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Josef Rissling
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create-your-filter.jpg
Create Your Filter
Machine Learning: Parameter optimization for custom IIR filter



create-your-filter.jpg
Create Your Filter
Machine Learning: Parameter optimization for custom IIR filter
The Right Parameters

My research often tends to create prototypes with many parameters. The adjustment of those parameters can be time-consuming and, well, boring. For those occasions I always wanted to have an automation process, that would do that for me. That is why I created a JavaScript prototype for a
black box optimizer
, that is able to figure out good sets of parameters on its own. It needs no neural network or topology and needs only to know how good the parameters are (cost function). Below is a
demo
to figure out coefficients (parameters) of an IIR filter (bi-quad low-pass) by measuring the difference in the time domain on processed random signals (cost function).
Let's Try 'Em All

The optimizer itself manages a collection of different
algorithms
, which cover a big range of optimizing strategies. They focus differently on gradients, statistics, geometry or randomness. During the search for parameters, the optimizer picks one randomly and asks for proposals of parameters, that are evaluated by the
cost function
and given a
cost
. This repeats until the
threshold
for the cost of one parameter set is met (success) or an maximum trials limit is reached (fail). During the process, the optimizer can adapt the chance of how likely an algorithm get picked and can so self-optimize its success.
optimizer-layout.svg optimizer-chance.svg
Ants Knowledge

The algorithms are
instances
(instead of state-less global functions) that are reused while searching and can memorize things on their own. But in addition, a list of evaluated parameter sets (of all algorithms) is stored in the optimizer: the
knowledge
. Every time an algorithm is requested for proposals, it is passed this knowledge, eventually using it for creating proposals. The knowledge is inspired from the . It helps to identify and mark promising paths in the parameter space and also allows to analyze multiple previous proposals.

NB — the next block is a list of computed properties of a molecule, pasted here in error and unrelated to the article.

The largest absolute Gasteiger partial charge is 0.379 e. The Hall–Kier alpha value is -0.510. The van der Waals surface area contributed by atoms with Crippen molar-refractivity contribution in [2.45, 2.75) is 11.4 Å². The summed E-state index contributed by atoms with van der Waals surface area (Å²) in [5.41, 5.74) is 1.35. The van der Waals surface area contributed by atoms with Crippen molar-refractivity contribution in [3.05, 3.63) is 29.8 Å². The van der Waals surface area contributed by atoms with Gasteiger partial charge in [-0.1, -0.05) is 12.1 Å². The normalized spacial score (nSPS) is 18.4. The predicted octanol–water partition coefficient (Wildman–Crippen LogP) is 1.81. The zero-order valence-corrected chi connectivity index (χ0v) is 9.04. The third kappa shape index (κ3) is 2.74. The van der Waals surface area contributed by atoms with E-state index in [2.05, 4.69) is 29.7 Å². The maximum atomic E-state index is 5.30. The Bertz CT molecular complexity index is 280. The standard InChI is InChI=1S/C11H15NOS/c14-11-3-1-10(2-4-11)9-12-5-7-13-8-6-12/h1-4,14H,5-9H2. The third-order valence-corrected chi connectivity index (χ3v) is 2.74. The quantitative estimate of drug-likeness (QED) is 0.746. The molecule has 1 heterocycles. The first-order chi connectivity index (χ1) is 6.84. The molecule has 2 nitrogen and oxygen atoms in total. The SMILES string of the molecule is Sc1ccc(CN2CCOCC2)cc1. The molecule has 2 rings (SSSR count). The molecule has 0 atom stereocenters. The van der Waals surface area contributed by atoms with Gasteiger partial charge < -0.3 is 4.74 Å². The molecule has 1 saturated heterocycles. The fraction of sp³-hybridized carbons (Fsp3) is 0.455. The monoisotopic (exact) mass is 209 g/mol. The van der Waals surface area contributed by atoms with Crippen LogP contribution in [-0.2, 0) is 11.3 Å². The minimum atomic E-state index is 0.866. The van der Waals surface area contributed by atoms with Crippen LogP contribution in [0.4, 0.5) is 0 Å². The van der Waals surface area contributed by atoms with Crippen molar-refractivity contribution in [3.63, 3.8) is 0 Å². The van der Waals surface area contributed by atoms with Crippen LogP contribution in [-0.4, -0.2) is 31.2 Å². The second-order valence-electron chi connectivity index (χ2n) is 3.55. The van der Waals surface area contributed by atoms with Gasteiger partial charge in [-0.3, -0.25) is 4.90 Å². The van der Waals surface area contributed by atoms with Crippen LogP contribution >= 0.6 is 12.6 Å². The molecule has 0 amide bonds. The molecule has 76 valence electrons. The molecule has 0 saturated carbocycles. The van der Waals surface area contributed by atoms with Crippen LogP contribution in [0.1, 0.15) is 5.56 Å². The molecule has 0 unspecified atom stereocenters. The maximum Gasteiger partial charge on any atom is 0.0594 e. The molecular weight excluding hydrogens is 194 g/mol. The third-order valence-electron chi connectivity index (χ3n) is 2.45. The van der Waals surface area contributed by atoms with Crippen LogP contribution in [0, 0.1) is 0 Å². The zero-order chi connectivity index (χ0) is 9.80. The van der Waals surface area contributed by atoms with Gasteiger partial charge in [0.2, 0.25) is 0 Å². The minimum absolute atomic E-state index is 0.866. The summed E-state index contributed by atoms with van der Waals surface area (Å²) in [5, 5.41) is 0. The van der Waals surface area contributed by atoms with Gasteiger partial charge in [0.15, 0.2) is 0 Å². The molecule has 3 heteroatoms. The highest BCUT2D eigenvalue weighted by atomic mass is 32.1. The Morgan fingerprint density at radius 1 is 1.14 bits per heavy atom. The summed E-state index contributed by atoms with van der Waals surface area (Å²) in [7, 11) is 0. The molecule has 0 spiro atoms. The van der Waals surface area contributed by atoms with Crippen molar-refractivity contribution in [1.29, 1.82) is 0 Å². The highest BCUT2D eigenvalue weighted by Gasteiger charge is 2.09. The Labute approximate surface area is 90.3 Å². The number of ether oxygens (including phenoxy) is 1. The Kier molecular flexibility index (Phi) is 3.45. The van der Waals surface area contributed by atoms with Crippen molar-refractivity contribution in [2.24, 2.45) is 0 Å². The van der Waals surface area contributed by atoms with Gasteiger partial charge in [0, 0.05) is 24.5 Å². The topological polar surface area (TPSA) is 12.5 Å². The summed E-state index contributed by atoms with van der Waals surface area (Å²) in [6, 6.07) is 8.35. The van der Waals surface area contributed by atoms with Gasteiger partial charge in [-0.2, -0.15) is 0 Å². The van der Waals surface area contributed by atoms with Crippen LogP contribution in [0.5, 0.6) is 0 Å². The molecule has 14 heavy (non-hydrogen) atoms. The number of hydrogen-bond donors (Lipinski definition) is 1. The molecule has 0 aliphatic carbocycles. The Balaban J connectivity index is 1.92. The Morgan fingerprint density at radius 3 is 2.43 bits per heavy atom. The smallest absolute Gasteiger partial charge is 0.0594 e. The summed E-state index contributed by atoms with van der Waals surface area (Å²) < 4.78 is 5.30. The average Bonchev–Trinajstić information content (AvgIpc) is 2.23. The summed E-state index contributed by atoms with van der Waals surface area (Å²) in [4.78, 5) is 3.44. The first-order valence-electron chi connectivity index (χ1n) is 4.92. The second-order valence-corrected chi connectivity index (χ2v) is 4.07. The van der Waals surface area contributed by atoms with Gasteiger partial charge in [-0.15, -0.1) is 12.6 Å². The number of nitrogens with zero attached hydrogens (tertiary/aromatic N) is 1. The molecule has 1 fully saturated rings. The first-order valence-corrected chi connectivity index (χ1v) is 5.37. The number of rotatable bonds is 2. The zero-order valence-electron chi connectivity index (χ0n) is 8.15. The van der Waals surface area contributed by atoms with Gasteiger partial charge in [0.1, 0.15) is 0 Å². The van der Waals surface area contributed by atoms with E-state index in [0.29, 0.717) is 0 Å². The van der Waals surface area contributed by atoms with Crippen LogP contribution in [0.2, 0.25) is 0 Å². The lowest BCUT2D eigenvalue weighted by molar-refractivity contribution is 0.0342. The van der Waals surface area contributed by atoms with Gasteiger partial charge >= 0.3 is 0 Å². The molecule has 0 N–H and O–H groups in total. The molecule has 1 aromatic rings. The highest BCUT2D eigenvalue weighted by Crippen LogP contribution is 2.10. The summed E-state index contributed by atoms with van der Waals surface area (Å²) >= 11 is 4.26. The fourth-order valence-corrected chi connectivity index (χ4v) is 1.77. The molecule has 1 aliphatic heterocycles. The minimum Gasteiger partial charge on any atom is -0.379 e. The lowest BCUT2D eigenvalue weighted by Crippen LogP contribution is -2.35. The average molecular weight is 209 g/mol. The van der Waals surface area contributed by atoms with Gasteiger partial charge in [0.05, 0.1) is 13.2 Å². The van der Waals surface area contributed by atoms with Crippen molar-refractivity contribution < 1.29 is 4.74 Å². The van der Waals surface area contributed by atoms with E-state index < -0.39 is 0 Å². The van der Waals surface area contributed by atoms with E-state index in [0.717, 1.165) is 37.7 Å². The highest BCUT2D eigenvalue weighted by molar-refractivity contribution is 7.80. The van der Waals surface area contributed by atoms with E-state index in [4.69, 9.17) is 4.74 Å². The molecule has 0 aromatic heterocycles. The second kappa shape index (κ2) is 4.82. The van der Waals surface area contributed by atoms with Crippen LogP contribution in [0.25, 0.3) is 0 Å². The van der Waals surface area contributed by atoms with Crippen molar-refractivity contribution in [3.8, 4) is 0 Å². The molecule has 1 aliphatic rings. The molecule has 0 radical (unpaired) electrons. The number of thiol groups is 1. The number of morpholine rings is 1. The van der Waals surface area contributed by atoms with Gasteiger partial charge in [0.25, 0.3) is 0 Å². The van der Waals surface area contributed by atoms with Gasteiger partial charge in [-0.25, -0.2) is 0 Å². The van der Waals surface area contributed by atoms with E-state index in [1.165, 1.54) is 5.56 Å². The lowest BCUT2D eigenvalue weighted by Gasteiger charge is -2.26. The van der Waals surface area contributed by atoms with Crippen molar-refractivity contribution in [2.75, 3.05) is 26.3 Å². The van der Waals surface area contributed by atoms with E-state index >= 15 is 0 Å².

Kill Your Darlings

The optimizer's
knowledge
is not keeping all evaluated parameter sets. Every time the optimizer gets new parameter sets, it sorts them ascending by
least cost
and splits them by the
darlings range
. The first parameter sets inside the darlings range are hold infinitely. Everything outside the darlings range will be checked for their
innovation
and removed if the innovation value is lower than the
innovation keep threshold
. A parameter set's innovation value is assigned to
1.0
on creation and decreases (multiplied by the
innovation abrasion factor
) every time the optimizer gets new parameter sets.
Interestingly, in the prototype example it was even needed
not
to keep any result forever in the knowledge (the darlings range was 0). Without removing parameter sets (killing darlings) eventually, it was sometimes to hard escaping local optima fast enough.
Filter Design Prototype

The optimizer in the demo finds
coefficients
(parameters) randomly chosen for a bi-quad low-pass filter. It creates a
session
and runs
trials
, that are initial random configurations and parameter sets of the optimizer. If a trial is not successful after 10000 iterations (stuck in local optimum) it clears the old one and starts an new trial (different configuration and initials sets). If the cost is less than
1.0-e8
the trial succeeds and the session is closed. Afterwards, a new session is started with new coefficients.
The
cost function
computes the cost by creating a random signal and processing it with the chosen and the proposal coefficients (parameter sets). The sum of the average and maximum difference of those signals equals the
cost
.
optimizer-demo-processing.svg optimizer-demo-cost.svg
The demo shows - besides numeric statistics about the ongoing and past sessions - the current progress of the optimizer. The left graphic is the parameter search space. It renders the chosen parameters, the best proposal parameters and the optimizer's knowledge. The right graphic is the history of the cost of the best proposals for all algorithms. (It actually also draws a history for each algorithm separately, but that is not important).

First: parameter search space - chosen(green), best(orange) and knowledge(purple).
Second: best cost history(white) and per algorithm cost histories(colored).
optimizer-parameters.jpg optimizer-cost.jpg
Resources
Conclusion

Although it has a lot of prototype overhead (naïve JavaScript, single-threaded and competing with the UI, wasteful memory management, etc.), it still looks quite
promising
. The (computation and time) performance depends also on the perspective, it is not even close compared to the performance of calculating the coefficients directly, but still significantly faster than a human. Most of the time it needs approx. 1.1 trials in a session to solve the coefficients with ca. 2000 iterations for a succeeding trial. Since it can be run easily in multiple threads, it is probably a good candidate for evolutionary algorithms. By running multiple optimizers in parallel, the genes (knowledge) of different species (optimizers with different randomizations) can be shared to shorten the time to succeed. Most settings of the optimizer itself are setup by hand and could be optimized as well.
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